Page: 197

View: 7453

Cannibalism. It's the last, greatest taboo: the stuff of urban legends and ancient myths, airline crashes and Captain Cook. But while we might get a thrill at the thought of the black widow spider's gruesome mating habits or the tragic fate of the nineteenth-century Donner Party pioneers, today cannibalism belongs to history - or, at the very least, the realm of the weird, the rare and the very far away. Doesn't it? Here, zoologist Bill Schutt digs his teeth into the subject to find an answer that is as surprising as it is unsettling. From the plot of Psycho to the ritual of the Eucharist, cannibalism is woven into our history, our culture - even our medicine. And in the natural world, eating your own kind is everything from a survival strategy - practiced by polar bears and hamsters alike - to an evolutionary adaption like that found in sand tiger sharks, who, by the time they are born, will have eaten all but one of their siblings in the womb. Dark, fascinating and endlessly curious, Eat Me delves into human and animal cannibalism to find a story of colonialism, religion, anthropology, dinosaurs, ancient humans and modern consequences, from the terrible 'laughing death' disease kuru to the BSE crisis. And - of course - our intrepid author tries it out for himself. Published in partnership with Wellcome Collection. Wellcome Collection is a free museum and library that aims to challenge how we think and feel about health. Inspired by the medical objects and curiosities collected by Henry Wellcome, it connects science, medicine, life and art. Wellcome Collection exhibitions, events and books explore a diverse range of subjects, including consciousness, forensic medicine, emotions, sexology, identity and death. Wellcome Collection is part of Wellcome, a global charitable foundation that exists to improve health for everyone by helping great ideas to thrive, funding over 14,000 researchers and projects in more than 70 countries. wellcomecollection.org
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Dark Banquet

Blood and the Curious Lives of Blood-Feeding Creatures

Author: Bill Schutt

Publisher: Broadway Books

ISBN: 0307381137

Category: Nature

Page: 325

View: 4894

A look inside the world of animals that feed on blood, examining the ecological roles and life cycles of the vampire bat, leeches, ticks, mites, bedbugs, and a feared vampire fish known as the candiru.
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Eat Me

A Natural and Unnatural History of Cannibalism

Author: Bill Schutt

Publisher: N.A

ISBN: 9781781253977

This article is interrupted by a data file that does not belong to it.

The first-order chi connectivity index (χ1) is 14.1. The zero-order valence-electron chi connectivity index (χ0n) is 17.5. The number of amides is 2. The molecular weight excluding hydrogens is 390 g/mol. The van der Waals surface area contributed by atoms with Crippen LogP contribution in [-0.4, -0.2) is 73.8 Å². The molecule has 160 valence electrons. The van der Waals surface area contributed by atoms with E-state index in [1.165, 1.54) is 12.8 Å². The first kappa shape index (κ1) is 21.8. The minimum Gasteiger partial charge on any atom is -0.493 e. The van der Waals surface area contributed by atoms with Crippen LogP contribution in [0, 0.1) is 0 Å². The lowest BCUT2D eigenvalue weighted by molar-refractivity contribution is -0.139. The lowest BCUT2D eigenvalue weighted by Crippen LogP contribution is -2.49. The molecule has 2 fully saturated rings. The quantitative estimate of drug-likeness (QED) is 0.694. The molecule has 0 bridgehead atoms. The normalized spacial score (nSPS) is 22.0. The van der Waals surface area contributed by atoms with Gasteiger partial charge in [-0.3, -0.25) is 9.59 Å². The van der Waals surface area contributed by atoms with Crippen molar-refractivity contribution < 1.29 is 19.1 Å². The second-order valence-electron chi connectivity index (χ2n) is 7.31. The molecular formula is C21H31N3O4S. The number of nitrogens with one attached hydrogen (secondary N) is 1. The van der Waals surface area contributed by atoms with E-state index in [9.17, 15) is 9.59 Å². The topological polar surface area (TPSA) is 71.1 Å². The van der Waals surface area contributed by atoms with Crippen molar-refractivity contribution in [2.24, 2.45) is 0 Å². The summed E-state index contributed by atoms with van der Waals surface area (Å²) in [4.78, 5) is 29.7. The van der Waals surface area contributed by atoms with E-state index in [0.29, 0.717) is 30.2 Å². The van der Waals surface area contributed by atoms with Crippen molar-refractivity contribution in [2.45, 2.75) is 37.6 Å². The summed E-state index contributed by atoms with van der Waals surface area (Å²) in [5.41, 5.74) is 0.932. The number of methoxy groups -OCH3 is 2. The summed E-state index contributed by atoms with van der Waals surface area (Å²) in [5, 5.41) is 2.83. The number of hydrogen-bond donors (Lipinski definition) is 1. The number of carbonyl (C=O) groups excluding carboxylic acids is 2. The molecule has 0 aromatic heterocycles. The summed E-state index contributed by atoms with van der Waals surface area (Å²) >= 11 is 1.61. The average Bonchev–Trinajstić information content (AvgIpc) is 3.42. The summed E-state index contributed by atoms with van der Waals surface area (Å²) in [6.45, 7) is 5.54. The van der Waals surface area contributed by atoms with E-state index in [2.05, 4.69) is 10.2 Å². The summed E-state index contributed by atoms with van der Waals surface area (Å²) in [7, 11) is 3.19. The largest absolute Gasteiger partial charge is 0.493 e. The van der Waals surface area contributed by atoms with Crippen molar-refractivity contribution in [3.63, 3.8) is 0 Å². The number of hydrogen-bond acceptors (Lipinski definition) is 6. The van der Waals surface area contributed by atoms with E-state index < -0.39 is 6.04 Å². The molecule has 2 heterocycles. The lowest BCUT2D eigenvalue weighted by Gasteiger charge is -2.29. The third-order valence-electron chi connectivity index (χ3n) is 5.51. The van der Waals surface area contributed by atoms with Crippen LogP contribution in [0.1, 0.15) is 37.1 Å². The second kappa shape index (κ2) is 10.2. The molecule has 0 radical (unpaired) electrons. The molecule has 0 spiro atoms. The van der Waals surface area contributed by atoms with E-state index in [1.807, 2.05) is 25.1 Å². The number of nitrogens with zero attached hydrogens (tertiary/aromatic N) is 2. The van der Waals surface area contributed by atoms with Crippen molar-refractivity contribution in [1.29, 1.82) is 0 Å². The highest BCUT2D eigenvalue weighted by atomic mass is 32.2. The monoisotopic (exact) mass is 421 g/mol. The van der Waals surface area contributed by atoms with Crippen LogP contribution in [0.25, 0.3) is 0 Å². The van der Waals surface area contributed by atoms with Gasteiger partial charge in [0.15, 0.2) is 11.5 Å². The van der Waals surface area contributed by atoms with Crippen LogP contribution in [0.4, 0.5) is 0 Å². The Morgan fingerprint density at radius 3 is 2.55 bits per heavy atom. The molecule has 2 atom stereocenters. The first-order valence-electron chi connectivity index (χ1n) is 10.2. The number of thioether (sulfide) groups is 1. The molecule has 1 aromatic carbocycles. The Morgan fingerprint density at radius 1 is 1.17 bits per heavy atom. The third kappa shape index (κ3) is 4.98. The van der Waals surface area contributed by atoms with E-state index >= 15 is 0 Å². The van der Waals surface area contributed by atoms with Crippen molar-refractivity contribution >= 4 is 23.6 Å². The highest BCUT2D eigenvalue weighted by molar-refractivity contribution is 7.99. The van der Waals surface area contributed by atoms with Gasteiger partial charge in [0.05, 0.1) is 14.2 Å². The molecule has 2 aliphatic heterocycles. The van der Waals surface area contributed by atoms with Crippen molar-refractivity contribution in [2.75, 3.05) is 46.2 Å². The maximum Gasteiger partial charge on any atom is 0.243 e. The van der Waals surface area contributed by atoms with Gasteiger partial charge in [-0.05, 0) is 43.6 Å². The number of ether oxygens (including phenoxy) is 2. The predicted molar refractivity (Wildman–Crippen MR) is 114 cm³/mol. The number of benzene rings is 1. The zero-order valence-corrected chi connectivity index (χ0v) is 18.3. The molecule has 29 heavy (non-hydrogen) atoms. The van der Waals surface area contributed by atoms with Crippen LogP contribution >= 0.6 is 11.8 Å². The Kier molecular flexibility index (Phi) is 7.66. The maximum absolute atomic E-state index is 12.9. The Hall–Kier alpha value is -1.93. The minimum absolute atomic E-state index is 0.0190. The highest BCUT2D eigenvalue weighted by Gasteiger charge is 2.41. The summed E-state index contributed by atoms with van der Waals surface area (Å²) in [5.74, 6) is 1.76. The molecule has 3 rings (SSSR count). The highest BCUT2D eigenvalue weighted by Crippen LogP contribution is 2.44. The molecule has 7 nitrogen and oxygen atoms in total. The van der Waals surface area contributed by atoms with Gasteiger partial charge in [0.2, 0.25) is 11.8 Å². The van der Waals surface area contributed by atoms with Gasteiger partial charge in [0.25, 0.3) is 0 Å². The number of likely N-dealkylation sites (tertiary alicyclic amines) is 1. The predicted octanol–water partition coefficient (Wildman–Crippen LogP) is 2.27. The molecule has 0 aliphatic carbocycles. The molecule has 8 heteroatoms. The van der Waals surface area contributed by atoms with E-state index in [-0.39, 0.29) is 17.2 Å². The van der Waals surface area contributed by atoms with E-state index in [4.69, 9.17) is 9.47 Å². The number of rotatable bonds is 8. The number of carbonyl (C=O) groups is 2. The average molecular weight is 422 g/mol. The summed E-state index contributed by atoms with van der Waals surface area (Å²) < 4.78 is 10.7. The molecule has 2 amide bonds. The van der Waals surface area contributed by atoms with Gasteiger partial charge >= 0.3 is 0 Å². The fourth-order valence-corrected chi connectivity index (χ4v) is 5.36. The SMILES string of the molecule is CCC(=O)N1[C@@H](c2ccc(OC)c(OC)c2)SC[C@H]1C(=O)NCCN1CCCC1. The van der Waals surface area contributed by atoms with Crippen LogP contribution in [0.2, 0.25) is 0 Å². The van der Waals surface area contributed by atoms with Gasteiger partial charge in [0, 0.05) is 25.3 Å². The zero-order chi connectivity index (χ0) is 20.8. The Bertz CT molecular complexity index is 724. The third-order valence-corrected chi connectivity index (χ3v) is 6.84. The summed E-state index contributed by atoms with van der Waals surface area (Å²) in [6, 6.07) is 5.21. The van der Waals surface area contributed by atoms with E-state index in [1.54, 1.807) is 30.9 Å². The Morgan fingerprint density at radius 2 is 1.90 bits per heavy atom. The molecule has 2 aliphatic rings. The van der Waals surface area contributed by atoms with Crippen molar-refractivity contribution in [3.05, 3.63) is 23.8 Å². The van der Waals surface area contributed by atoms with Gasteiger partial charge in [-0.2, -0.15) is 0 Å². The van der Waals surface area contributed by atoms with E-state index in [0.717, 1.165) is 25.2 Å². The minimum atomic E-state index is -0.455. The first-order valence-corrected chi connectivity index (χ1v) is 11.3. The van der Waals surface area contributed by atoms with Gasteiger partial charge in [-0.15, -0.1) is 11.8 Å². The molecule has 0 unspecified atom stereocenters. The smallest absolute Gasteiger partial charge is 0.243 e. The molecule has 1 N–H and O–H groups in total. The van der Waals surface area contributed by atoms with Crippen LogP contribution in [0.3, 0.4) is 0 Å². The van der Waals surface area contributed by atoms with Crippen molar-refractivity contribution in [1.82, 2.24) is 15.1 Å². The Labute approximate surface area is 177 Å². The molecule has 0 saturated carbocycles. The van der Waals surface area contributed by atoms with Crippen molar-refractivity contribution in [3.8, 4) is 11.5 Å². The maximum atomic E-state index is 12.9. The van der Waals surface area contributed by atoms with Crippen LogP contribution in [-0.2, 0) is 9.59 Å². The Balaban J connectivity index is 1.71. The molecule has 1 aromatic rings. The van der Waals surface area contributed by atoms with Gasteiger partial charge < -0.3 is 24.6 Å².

Category:

Page: 280

View: 9917

Cannibalism. It's the last, greatest taboo: the stuff of urban legends and ancient myths, airline crashes and Captain Cook. But while we might get a thrill at the thought of the black widow spider's gruesome mating habits or the tragic fate of the nineteenth-century Donner Party pioneers, today cannibalism belongs to history - or, at the very least, the realm of the weird, the rare and the very far away. Doesn't it?Here, zoologist Bill Schutt digs his teeth into the subject to find an answer that is as surprising as it is unsettling. From the plot of Psycho to the ritual of the Eucharist, cannibalism is woven into our history, our culture - even our medicine. And in the natural world, eating your own kind is everything from a survival strategy - practiced by polar bears and hamsters alike - to an evolutionary adaption like that found in sand tiger sharks, who, by the time they are born, will have eaten all but one of their siblings in the womb. Dark, fascinating and endlessly curious, Eat Me delves into human and animal cannibalism to find a story of colonialism, religion, anthropology, dinosaurs, ancient humans and modern consequences, from the terrible 'laughing death' disease kuru to the BSE crisis. And - of course - our intrepid author tries it out for himself.Published in partnership with Wellcome Collection.
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An Intellectual History of Cannibalism

Author: Cătălin Avramescu

Publisher: Princeton University Press

ISBN: 1400833205

Category: Philosophy

Page: 360

View: 725

The cannibal has played a surprisingly important role in the history of thought--perhaps the ultimate symbol of savagery and degradation-- haunting the Western imagination since before the Age of Discovery, when Europeans first encountered genuine cannibals and related horrible stories of shipwrecked travelers eating each other. An Intellectual History of Cannibalism is the first book to systematically examine the role of the cannibal in the arguments of philosophers, from the classical period to modern disputes about such wide-ranging issues as vegetarianism and the right to private property. Catalin Avramescu shows how the cannibal is, before anything else, a theoretical creature, one whose fate sheds light on the decline of theories of natural law, the emergence of modernity, and contemporary notions about good and evil. This provocative history of ideas traces the cannibal's appearance throughout Western thought, first as a creature springing from the menagerie of natural law, later as a diabolical retort to theological dogmas about the resurrection of the body, and finally to present-day social, ethical, and political debates in which the cannibal is viewed through the lens of anthropology or invoked in the service of moral relativism. Ultimately, An Intellectual History of Cannibalism is the story of the birth of modernity and of the philosophies of culture that arose in the wake of the Enlightenment. It is a book that lays bare the darker fears and impulses that course through the Western intellectual tradition.